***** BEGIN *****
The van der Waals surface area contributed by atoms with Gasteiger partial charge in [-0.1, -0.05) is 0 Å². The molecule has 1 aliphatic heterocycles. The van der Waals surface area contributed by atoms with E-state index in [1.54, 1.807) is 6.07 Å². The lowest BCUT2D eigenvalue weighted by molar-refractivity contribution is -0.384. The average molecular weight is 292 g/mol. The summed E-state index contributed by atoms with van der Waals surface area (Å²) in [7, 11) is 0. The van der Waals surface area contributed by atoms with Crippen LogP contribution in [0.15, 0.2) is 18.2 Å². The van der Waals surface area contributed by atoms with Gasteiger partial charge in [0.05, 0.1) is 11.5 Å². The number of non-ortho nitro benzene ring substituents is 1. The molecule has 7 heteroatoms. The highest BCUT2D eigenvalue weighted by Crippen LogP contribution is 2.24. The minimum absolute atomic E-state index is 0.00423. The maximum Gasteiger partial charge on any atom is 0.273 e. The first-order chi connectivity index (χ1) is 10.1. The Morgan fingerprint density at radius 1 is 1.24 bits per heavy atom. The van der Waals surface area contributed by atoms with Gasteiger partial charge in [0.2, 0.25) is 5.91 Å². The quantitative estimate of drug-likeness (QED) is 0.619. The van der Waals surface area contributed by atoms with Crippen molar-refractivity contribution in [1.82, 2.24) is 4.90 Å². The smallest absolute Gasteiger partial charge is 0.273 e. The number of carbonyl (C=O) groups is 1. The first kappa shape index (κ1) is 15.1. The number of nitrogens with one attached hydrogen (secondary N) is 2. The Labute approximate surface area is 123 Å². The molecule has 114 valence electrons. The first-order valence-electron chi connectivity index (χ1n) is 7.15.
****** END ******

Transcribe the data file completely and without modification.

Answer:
The van der Waals surface area contributed by atoms with Gasteiger partial charge in [-0.1, -0.05) is 0 Å². The molecule has 1 aliphatic heterocycles. The van der Waals surface area contributed by atoms with E-state index in [1.54, 1.807) is 6.07 Å². The lowest BCUT2D eigenvalue weighted by molar-refractivity contribution is -0.384. The average molecular weight is 292 g/mol. The summed E-state index contributed by atoms with van der Waals surface area (Å²) in [7, 11) is 0. The van der Waals surface area contributed by atoms with Crippen LogP contribution in [0.15, 0.2) is 18.2 Å². The van der Waals surface area contributed by atoms with Gasteiger partial charge in [0.05, 0.1) is 11.5 Å². The number of non-ortho nitro benzene ring substituents is 1. The molecule has 7 heteroatoms. The highest BCUT2D eigenvalue weighted by Crippen LogP contribution is 2.24. The minimum absolute atomic E-state index is 0.00423. The maximum Gasteiger partial charge on any atom is 0.273 e. The first-order chi connectivity index (χ1) is 10.1. The Morgan fingerprint density at radius 1 is 1.24 bits per heavy atom. The van der Waals surface area contributed by atoms with Gasteiger partial charge in [0.2, 0.25) is 5.91 Å². The quantitative estimate of drug-likeness (QED) is 0.619. The van der Waals surface area contributed by atoms with Crippen molar-refractivity contribution in [1.82, 2.24) is 4.90 Å². The smallest absolute Gasteiger partial charge is 0.273 e. The number of carbonyl (C=O) groups is 1. The first kappa shape index (κ1) is 15.1. The number of nitrogens with one attached hydrogen (secondary N) is 2. The Labute approximate surface area is 123 Å². The molecule has 114 valence electrons. The first-order valence-electron chi connectivity index (χ1n) is 7.15.